theory: All content tagged as theory in NoSQL databases and polyglot persistence
Not strictly a NoSQL or even data related series of posts from Google research, but a very interesting read about Moore’s law, what kind of research is happening in this space, and what we need to do to have the same advance in 10-15 years:
This series quotes major sources about Moore’s Law and explores how they believe Moore’s Law will likely continue over the course of the next several years. We will also explore if there are fields other than digital electronics that either have an emerging Moore’s Law situation, or promises for such a Law that would drive their future performance.
- Brief history of Moore’s Law and current state
- More Moore and More than Moore
- Possible extrapolations over the next 15 years and impact
- Moore’s Law in other domains
As we look at the years 2020–2025, we can see that the physical dimensions of CMOS manufacture are expected to be crossing below the 10 nanometer threshold. It is expected that as dimensions approach the 5–7 nanometer range it will be difficult to operate any transistor structure that is utilizing the metal-oxide semiconductor (MOS) physics as the basic principle of operation. Of course, we expect that new devices, like the very promising tunnel transistors, will allow a smooth transition from traditional CMOS to this new class of devices to reach these new levels of miniaturization. However, it is becoming clear that fundamental geometrical limits will be reached in the above timeframe. By fully utilizing the vertical dimension, it will be possible to stack layers of transistors on top of each other, and this 3D approach will continue to increase the number of components per square millimeter even when horizontal physical dimensions will no longer be amenable to any further reduction. It seems important, then, that we ask ourselves a fundamental question: “How will we be able to increase the computation and memory capacity when the device physical limits will be reached?” It becomes necessary to re-examine how we can get more information in a finite amount of space.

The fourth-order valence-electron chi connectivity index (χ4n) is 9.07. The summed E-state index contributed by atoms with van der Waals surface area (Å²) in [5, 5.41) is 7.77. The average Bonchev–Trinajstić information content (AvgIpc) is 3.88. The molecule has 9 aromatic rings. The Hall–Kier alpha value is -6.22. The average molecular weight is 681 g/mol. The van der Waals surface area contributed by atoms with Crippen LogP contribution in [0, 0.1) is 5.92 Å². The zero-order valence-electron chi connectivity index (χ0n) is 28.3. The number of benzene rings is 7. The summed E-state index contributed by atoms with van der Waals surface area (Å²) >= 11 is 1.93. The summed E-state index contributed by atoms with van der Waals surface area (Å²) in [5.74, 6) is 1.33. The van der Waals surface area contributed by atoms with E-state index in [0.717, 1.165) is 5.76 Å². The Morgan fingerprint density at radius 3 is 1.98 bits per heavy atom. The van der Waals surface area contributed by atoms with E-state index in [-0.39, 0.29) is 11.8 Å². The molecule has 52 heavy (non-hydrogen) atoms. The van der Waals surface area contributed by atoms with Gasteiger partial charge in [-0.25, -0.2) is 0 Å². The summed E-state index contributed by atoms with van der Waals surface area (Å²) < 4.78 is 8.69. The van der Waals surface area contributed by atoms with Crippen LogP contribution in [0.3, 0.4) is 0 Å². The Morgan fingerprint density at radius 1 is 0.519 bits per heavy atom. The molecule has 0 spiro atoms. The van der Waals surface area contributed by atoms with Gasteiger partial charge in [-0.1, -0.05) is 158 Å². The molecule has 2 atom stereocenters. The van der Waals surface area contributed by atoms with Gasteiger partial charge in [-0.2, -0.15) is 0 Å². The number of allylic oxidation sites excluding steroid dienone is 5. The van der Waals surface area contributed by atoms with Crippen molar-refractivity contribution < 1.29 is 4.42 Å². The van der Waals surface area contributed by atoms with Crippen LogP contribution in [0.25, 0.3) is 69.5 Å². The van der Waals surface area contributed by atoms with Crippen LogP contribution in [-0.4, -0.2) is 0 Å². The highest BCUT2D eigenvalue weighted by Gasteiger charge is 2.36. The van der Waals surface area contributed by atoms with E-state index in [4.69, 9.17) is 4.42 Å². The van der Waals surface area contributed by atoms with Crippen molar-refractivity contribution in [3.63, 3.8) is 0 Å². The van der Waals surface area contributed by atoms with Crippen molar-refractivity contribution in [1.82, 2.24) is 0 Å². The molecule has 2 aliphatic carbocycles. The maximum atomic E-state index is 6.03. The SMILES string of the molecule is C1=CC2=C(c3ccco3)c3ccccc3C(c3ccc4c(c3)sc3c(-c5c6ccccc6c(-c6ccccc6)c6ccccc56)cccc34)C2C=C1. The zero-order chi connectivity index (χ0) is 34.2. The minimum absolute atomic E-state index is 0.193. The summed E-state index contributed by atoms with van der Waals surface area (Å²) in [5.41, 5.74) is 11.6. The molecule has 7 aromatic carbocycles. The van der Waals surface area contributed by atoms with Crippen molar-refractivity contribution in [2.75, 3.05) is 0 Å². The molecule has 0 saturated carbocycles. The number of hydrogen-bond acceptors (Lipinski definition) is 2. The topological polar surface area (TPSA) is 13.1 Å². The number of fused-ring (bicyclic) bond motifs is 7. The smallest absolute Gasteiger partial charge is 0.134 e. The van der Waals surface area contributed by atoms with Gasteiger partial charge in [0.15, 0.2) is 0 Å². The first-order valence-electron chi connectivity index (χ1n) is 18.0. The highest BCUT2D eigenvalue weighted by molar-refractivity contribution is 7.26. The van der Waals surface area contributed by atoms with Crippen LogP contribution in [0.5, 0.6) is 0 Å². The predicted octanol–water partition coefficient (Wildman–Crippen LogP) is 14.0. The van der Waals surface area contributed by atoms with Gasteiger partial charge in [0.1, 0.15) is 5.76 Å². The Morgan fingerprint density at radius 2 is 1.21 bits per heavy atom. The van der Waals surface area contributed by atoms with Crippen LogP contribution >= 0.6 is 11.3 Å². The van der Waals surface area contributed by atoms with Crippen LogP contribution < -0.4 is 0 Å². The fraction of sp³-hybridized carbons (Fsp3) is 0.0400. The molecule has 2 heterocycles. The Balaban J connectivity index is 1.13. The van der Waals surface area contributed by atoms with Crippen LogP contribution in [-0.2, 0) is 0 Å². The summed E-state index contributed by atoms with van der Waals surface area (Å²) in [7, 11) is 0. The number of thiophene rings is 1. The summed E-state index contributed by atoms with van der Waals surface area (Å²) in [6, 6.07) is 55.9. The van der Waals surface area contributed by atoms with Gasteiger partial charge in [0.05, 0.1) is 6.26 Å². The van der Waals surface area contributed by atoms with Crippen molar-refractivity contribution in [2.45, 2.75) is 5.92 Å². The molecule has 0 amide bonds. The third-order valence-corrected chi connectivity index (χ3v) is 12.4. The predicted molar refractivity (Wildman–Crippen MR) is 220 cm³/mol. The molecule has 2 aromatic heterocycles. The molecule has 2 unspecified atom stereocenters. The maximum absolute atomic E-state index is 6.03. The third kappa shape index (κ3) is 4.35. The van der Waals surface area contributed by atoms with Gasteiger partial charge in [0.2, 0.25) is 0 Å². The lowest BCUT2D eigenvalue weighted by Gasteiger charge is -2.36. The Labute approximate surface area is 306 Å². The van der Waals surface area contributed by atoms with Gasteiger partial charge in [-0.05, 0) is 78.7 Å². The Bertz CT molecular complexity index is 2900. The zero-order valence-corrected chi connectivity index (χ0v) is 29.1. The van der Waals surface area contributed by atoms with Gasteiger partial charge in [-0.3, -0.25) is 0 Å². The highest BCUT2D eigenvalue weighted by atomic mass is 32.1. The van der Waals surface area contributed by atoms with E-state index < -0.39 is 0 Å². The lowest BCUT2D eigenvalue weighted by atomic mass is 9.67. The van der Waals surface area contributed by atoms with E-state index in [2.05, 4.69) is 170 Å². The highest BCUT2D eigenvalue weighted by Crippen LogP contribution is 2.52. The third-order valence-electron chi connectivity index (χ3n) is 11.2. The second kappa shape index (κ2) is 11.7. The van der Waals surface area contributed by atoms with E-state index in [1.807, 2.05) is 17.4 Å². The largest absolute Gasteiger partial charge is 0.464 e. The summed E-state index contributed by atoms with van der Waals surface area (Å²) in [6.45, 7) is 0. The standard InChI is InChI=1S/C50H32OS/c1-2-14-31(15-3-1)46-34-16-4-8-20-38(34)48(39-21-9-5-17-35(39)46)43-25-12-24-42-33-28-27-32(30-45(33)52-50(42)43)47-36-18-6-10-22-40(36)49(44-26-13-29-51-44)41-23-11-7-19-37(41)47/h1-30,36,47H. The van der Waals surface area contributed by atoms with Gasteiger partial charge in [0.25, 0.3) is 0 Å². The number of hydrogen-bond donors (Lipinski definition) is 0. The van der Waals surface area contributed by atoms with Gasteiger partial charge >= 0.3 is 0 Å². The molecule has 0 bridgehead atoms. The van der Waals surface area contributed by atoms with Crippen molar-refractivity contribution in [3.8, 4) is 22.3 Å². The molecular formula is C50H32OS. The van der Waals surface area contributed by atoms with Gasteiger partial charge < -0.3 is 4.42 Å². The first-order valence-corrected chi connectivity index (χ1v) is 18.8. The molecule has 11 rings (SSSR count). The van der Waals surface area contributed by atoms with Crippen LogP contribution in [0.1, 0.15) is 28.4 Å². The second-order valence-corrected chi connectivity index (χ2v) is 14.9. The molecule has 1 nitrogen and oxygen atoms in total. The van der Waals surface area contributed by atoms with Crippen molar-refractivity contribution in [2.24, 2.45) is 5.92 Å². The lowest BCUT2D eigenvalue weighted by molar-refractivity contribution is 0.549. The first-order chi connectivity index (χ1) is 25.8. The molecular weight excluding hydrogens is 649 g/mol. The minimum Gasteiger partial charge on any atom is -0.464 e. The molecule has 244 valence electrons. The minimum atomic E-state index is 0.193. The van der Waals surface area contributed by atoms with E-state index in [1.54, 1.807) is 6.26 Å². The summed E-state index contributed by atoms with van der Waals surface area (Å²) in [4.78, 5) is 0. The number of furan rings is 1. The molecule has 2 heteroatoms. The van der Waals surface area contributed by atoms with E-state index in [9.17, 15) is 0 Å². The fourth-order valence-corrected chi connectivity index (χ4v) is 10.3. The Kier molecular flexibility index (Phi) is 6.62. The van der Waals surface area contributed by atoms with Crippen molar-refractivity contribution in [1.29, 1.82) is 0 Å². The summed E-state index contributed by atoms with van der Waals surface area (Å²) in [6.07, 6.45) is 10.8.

Original title and link: Google Research: Moore’s Law series ( ©myNoSQL)
Carnegie Mellon has made available its “Introduction to machine learning” course available online. Free.
Original title and link: Carnegie Mellon’s Introduction to machine learning course ( ©myNoSQL)
A paper by Ian Thomas Varley, M.S.E. covering the following aspects of non-relational databases:
- use cases
- pros and cons
- design strategies
The paper in PDF format can be downloaded from ☞ here